Third time’s a harm
For the third time in the young 2007-08 season, a Philadelphia Flyers player has been suspended for a questionable hit. Unlike Steve Downie (25 games) and Jesse Boulerice (20 games), though, defenseman Randy Jones received just two games for his hit from behind on Bruins center Patrice Bergeron.
The hit, which broke Bergeron’s nose and also resulted in a concussion, was ugly and scary and the aftermath could’ve been a lot worse. But the intent to injure wasn’t there, and there’s also a sentiment that Bergeron turned his back and put himself into a vulnerable position.
No one is blaming the victim, but you see a maneuver like that quite frequently now – players taking a quick peek and then turning their back to the play along the boards and taking the hit.
It might earn a few boarding penalties and subsequent power plays, but it also runs the risk of a long-term injury, or worse.
Go home, roadkill
Anaheim (22-14-5), Nashville (23-15-3) and the Rangers (21-15-5) were three of the NHL’s best teams on the road last season, combining for an impressive .590 winning percentage away from their respective home rinks.
That hasn’t been the case in the early going this season. The Ducks, Predators and Rangers are a combined 0-13-2 on the road this season, for a laughably low .067 “winning” percentage.
It didn’t take long for the Detroit Red Wings, at 9-2-1, to climb to the top of the NHL standings.
The Wings, winners of the Presidents’ Trophy last season, are averaging the most shots per game (34.2) while giving up the fewest (22.5).
That’s good news, especially considering Dominik Hasek went down with a groin injury last week, leaving the crease to Chris Osgood and Jimmy Howard.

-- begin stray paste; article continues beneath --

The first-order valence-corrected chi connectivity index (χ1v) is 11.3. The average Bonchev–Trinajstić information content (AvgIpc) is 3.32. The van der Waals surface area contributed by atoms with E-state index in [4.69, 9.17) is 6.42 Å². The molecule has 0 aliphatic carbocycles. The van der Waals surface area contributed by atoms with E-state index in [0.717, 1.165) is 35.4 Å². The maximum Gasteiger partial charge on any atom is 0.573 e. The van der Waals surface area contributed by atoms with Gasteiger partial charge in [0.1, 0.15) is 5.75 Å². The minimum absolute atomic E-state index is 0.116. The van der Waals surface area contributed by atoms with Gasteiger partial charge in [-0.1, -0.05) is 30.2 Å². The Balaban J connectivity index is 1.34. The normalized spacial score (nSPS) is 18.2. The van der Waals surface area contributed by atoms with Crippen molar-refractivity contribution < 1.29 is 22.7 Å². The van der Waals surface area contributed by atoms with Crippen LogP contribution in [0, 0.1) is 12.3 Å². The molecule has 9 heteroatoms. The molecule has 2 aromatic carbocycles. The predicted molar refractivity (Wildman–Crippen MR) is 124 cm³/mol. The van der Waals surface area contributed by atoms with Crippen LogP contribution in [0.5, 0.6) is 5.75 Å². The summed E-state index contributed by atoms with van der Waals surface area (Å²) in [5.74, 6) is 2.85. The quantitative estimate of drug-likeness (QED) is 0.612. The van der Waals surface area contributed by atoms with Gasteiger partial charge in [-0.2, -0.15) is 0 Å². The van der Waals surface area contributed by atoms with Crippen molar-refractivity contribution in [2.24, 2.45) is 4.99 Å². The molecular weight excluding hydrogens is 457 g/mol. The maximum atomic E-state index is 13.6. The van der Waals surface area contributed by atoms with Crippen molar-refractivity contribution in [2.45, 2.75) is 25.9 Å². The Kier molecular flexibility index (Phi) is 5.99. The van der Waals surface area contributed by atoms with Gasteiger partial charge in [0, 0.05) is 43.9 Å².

Dallas winger Niklas Hagman, who entered the season with six game-winning goals in 399 NHL games, leads the league this season with three winners in 10 games.
Hagman has six goals altogether, including two shorthanded and two on the power play.
His career-highs are 17 goals and 29 points, which he set in 82 games last season. After years as a checker, Hagman, 27, has been playing on one of the top two lines this season.
Time is on his side
Tampa Bay center Brad Richards, coming off the least impressive season of his impressive career, is by far the busiest NHL forward this season. Richards is averaging 24:47 in ice time per game. That’s about a minute per game more than the next-busiest forward, teammate Martin St-Louis (23:51). Vincent Lecavalier is sixth among NHL forwards, at 22:32.
Four of the NHL’s top seven scorers on the road are Carolina Hurricanes players.
Justin Williams and Rod Brind’Amour are tied for second with 11 points each in seven road games, while Matt Cullen and Cory Stillman have nine points.
Of course, it helps that the Canes already have scored sevn or more goals – twice – in an away game, dumping the Leafs 7-1 in Toronto and pounding the Islanders 8-3 on Long Island.
Detroit’s Henrik Zetterberg, the league’s leading scorer with 21 points and riding a season-long 12-game point streak, leads all NHLers with 12 points in six road games.
Third time’s a harm